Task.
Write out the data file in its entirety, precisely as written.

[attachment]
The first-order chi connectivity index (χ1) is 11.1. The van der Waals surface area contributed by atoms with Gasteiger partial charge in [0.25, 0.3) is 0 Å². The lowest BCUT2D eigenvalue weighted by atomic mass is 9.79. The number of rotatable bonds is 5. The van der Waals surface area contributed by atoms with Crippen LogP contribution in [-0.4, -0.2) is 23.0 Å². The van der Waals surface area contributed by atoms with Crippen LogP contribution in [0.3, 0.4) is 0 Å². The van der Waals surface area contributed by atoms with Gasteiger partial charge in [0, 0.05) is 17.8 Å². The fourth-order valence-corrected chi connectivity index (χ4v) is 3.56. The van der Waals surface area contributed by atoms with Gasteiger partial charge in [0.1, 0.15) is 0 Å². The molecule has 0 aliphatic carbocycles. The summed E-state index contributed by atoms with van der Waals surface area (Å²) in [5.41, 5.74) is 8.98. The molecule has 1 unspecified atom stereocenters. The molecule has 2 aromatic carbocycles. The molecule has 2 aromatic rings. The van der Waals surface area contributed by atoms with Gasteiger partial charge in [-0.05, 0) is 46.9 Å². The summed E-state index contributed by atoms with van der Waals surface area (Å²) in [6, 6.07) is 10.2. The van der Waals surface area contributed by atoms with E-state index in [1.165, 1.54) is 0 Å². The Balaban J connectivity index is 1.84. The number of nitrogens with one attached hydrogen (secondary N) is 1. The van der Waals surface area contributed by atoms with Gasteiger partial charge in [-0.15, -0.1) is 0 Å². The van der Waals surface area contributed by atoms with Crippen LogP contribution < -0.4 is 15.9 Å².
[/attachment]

The first-order chi connectivity index (χ1) is 11.1. The van der Waals surface area contributed by atoms with Gasteiger partial charge in [0.25, 0.3) is 0 Å². The lowest BCUT2D eigenvalue weighted by atomic mass is 9.79. The number of rotatable bonds is 5. The van der Waals surface area contributed by atoms with Crippen LogP contribution in [-0.4, -0.2) is 23.0 Å². The van der Waals surface area contributed by atoms with Crippen LogP contribution in [0.3, 0.4) is 0 Å². The van der Waals surface area contributed by atoms with Gasteiger partial charge in [0, 0.05) is 17.8 Å². The fourth-order valence-corrected chi connectivity index (χ4v) is 3.56. The van der Waals surface area contributed by atoms with Gasteiger partial charge in [0.1, 0.15) is 0 Å². The molecule has 0 aliphatic carbocycles. The summed E-state index contributed by atoms with van der Waals surface area (Å²) in [5.41, 5.74) is 8.98. The molecule has 1 unspecified atom stereocenters. The molecule has 2 aromatic carbocycles. The molecule has 2 aromatic rings. The van der Waals surface area contributed by atoms with Gasteiger partial charge in [-0.05, 0) is 46.9 Å². The summed E-state index contributed by atoms with van der Waals surface area (Å²) in [6, 6.07) is 10.2. The van der Waals surface area contributed by atoms with E-state index in [1.165, 1.54) is 0 Å². The Balaban J connectivity index is 1.84. The number of nitrogens with one attached hydrogen (secondary N) is 1. The van der Waals surface area contributed by atoms with Gasteiger partial charge in [-0.15, -0.1) is 0 Å². The van der Waals surface area contributed by atoms with Crippen LogP contribution < -0.4 is 15.9 Å².